Technology is all around us and in everything: our homes, cars, offices -- and even in our clothing.
Apparel companies are looking more and more like technology companies these days. Wearable technology has become one of the fastest-growing markets over the past year, with apparel companies pushing the limits on recording our physical activity and then transforming it into useful data.
One of the fastest-growing and most innovative companies in the apparel space, Under Armour (NYSE: UA) is at the forefront of this trend. Under Armour has the insight of real-life athletes, the look of an apparel company and the feel of a tech company.
Under Armour's products are sold to a number of teams and athletes, from colleges to the pros. The company's founder, Kevin Plank, came up with the idea of performance apparel during the mid-1990s as the special teams captain of the University of Maryland football team.
When you look under the hood, Under Armour operates a little like a tech startup, hosting contests to improve its products and hiring more developers to build and improve their technology. And even though Under Armour has a well-recognized brand by now, it's still a growth story.
Its market cap is $8.9 billion, a small fraction of Nike's (NYSE: NKE) $69 billion. But in addition to the growing market for wearable apparel, Under Armour still has a huge growth opportunity overseas, seeing as almost 95% of its revenue comes from North America.
|Apparel is still the company's chief revenue generator, accounting for nearly 80% of sales. During the third quarter, footwear revenue was up 28% from a year ago.|
Another large part of Under Armour's growth plans is the rise of health consciousness as more people pursue active lifestyles. As a result, Under Armour is also looking to target more individual consumers (as opposed to athletes and teams), so it's investing in direct-to-consumer business lines such as retail stores (it now has more than 100 outlet stores) and e-commerce. It also still has a large market to tap when it comes to gaining shelf space in department stores.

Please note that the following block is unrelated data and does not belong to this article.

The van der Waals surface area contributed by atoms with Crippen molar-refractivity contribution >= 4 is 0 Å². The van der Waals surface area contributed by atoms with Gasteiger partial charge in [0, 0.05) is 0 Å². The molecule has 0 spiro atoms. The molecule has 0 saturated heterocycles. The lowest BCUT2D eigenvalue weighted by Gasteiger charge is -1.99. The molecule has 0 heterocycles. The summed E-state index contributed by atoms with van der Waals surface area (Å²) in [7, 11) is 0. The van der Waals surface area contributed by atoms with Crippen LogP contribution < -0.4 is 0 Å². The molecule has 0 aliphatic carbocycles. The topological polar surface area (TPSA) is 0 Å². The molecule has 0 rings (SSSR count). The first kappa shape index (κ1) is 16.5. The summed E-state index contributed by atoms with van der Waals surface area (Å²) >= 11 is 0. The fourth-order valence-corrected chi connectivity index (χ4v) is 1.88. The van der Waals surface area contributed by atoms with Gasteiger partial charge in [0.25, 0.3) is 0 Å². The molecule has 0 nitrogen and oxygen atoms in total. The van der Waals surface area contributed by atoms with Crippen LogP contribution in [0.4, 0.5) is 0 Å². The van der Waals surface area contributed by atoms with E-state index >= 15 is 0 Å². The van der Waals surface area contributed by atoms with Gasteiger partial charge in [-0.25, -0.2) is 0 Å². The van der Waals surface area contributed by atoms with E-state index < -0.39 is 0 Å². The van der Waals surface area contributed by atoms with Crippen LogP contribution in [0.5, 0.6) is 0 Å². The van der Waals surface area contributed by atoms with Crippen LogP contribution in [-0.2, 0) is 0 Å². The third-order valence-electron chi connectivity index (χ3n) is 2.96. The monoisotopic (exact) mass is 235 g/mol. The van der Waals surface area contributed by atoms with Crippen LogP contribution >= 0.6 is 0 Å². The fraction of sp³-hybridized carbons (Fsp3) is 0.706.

Apparel is still the company's chief revenue generator, accounting for nearly 80% of sales. However, Under Armour has a big opportunity to penetrate other areas of the clothing industry, including footwear, which only makes up 11% of revenue. Its latest innovations in footwear include SpeedForm, a shoe designed for avid runners. During the third quarter, footwear revenue was up 28% from a year ago.
One of Under Armour's most appealing traits is its steady flow of products. One of the company's latest products is Armour39, which consists of a wearable chest strap that records heart rate and calories burned. It has also introduced Studio and Armour Bra, two new lines for women. Women's apparel is one of the key areas in which Under Armour hopes to further establish itself, considering that women's products account for only 22% of its revenue.
Under Armour also recently snatched up MapMyFitness, which has over 20 million registered users and should give Under Armour a head start in the relatively new apparel tech sector.
With an enterprise value-to-sales multiple of 3.9, Under Armour's valuation looks expensive. However, the company has negligible debt and is expected to increase earnings per share by nearly 22% annualized over the next five years. Under Armour's valuation compares favorably with another trendy apparel company, Lululemon (Nasdaq: LULU), which is trading at an EV/sales ratio of 6.3.
Risks to Consider: The wearable tech industry could well continue to attract competition, which means that Under Armour might not grow as fast as expected. The other big risk is that Under Armour's products might not be well received outside of North America.
Action to Take --> With Under Armour's growth prospects, UA could rise to $107 by the end of 2014 with a multiple expansion to 4 times EV/sales, representing 30% upside from its current price.